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Materials Day brings industry and learning together

by Gerrit Bester

As part of a packed Materials Day, the Department of Interior Design at the Faculty of Arts and Design invited nine manufacturers in this profession to the Arts Campus to determine future trends, demand for skills and suitable means of preparing students for work, among others.

According to lecturer Rochelle Scheepers, who organised the event, "the concept was devised during last year's TUT Arts Festival when students successfully engaged in a similar way with the design community."

The Department and AutoSpec, a search engine for architects, quantity surveyors, interior designers and homeowners looking for just the right products for their particular design needs, collaborated on the event.

Scheepers said students rely on manufacturers to complete their practical projects and initiatives like this provide them the chance to interact with the industry informally and possibly even meet their future employers.

She also stated that as the Materials component of the Interior Design curriculum has been discontinued, a Materials Day creates an opportunity for students to interact directly with industry.

The industry members represented included: Eva last, Dulux, Hansgrohe, Eurolux, PG Bison, Max on Top, Duravit, Polyflor and St Gobain.

Asked why industry and higher education need to work closer together, Tshego Ndlovu from AutoSpec said: “Materials Day is such an exciting way of introducing students to a variety of different manufacturers that are servicing the industry. This experience allows students to see and touch products from the participating manufacturers, obtain extensive knowledge on all products that manufacturers have to offer, and they get to walk away with info packs and goodies! This interaction paves the way for students to remember these manufacturers throughout their careers and write specifications for their products through the profound AutoSpec platform.”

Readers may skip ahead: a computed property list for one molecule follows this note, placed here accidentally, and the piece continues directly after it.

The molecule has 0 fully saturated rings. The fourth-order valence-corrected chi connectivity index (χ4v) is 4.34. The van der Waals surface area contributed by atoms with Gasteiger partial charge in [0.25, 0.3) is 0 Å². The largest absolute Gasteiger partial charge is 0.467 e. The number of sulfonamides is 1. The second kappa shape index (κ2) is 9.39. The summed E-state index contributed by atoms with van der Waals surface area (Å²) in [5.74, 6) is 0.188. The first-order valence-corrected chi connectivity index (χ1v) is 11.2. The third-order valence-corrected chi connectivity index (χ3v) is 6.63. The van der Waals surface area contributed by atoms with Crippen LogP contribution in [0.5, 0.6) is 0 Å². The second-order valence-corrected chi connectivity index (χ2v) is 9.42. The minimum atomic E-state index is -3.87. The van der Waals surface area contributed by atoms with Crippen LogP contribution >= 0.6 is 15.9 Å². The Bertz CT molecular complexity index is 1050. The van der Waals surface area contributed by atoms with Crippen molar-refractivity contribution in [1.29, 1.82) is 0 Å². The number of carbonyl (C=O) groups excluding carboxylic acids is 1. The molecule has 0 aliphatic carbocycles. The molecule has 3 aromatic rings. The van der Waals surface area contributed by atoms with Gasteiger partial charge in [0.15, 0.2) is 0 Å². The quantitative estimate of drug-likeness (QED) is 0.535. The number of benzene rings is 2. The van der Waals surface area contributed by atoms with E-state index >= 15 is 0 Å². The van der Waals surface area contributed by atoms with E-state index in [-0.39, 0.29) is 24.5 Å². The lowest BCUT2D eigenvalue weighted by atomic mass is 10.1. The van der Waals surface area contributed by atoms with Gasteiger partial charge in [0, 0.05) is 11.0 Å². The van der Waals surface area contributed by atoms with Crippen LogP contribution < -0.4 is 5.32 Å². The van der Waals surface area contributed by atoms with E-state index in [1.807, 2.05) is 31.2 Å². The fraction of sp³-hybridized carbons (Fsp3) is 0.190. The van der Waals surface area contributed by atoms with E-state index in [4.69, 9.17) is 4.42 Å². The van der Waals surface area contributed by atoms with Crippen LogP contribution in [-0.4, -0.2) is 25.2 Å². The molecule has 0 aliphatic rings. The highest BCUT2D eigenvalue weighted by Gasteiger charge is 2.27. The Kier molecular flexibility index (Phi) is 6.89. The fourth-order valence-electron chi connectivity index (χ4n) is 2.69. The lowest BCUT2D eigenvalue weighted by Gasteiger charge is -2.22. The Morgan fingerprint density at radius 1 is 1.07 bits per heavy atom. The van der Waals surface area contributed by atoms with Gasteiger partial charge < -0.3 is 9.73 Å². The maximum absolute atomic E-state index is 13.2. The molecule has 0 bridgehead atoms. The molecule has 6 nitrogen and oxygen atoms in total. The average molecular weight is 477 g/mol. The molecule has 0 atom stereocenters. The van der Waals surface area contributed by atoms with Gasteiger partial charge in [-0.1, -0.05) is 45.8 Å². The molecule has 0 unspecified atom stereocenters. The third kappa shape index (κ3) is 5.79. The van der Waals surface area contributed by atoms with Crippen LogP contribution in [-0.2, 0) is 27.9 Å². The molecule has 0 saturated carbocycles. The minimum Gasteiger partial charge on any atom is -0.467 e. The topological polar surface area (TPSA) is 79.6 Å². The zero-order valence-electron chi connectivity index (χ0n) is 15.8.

The students were equally excited about the opportunity.

Siphesihle Zulu, a second-year Interior Design student, said that these events help as it is an opportunity to “educate themselves and their clients on the products that are used in their own spaces”.

A one-of-a-kind, the three-year Diploma in Interior Design is only available at TUT and will train graduates to use design concepts in the professional planning, designing, furnishing and equipping of residential, retail and commercial interior spaces. Students who meet the requirements will learn about computer-aided design, graphic design methods, interior lighting, acoustics, systems integration, colour harmony, the history of interior design and period styles. Programmes on offer extend to Postgraduate Diploma, Master’s and Doctoral studies.

Course content also includes training in furniture design, technical working drawings/drafting, structural design, building code and inspection regulations for commercial and residential design. Students enter the local market at interior design companies as part of the Work-integrated Learning programme. With the correct focus, they can become entrepreneurs as small business owners or freelance designers, consultants, drafters or renderers.

Scheepers added that Materials Day is a new tradition for the Interior Design Department. “The Department aims to go bigger and better with its Materials Day during the 2023 Arts Festival in September. The Materials Day will be an open invite event to all other design institutions and will facilitate networking between all the design community members.”

Materials Day, an initiative of the Department of Interior Design, aims to determine future trends, demand for skills and suitable means of preparing students for work, among others. It is also an ideal opportunity for students to interact directly with industry.


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